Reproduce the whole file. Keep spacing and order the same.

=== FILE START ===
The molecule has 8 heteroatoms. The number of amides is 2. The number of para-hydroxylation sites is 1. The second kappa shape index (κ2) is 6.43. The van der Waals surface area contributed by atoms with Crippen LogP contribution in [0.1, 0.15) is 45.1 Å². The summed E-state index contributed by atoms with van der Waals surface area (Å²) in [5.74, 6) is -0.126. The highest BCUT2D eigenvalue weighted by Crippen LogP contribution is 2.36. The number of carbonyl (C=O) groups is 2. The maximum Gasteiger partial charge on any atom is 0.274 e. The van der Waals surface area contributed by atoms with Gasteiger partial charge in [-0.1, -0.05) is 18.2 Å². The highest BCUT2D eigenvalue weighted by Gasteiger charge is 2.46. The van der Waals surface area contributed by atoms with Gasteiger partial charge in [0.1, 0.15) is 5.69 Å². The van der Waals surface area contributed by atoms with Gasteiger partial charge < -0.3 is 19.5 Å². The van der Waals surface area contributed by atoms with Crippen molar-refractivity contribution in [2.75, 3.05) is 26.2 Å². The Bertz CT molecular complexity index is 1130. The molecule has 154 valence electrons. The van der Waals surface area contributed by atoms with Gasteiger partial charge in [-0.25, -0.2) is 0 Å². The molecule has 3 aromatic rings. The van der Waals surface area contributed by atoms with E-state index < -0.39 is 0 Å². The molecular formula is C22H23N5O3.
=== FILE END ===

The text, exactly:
The molecule has 8 heteroatoms. The number of amides is 2. The number of para-hydroxylation sites is 1. The second kappa shape index (κ2) is 6.43. The van der Waals surface area contributed by atoms with Crippen LogP contribution in [0.1, 0.15) is 45.1 Å². The summed E-state index contributed by atoms with van der Waals surface area (Å²) in [5.74, 6) is -0.126. The highest BCUT2D eigenvalue weighted by Crippen LogP contribution is 2.36. The number of carbonyl (C=O) groups is 2. The maximum Gasteiger partial charge on any atom is 0.274 e. The van der Waals surface area contributed by atoms with Gasteiger partial charge in [-0.1, -0.05) is 18.2 Å². The highest BCUT2D eigenvalue weighted by Gasteiger charge is 2.46. The van der Waals surface area contributed by atoms with Gasteiger partial charge in [0.1, 0.15) is 5.69 Å². The van der Waals surface area contributed by atoms with Gasteiger partial charge < -0.3 is 19.5 Å². The van der Waals surface area contributed by atoms with Crippen molar-refractivity contribution in [2.75, 3.05) is 26.2 Å². The Bertz CT molecular complexity index is 1130. The molecule has 154 valence electrons. The van der Waals surface area contributed by atoms with Gasteiger partial charge in [-0.25, -0.2) is 0 Å². The molecule has 3 aromatic rings. The van der Waals surface area contributed by atoms with E-state index < -0.39 is 0 Å². The molecular formula is C22H23N5O3.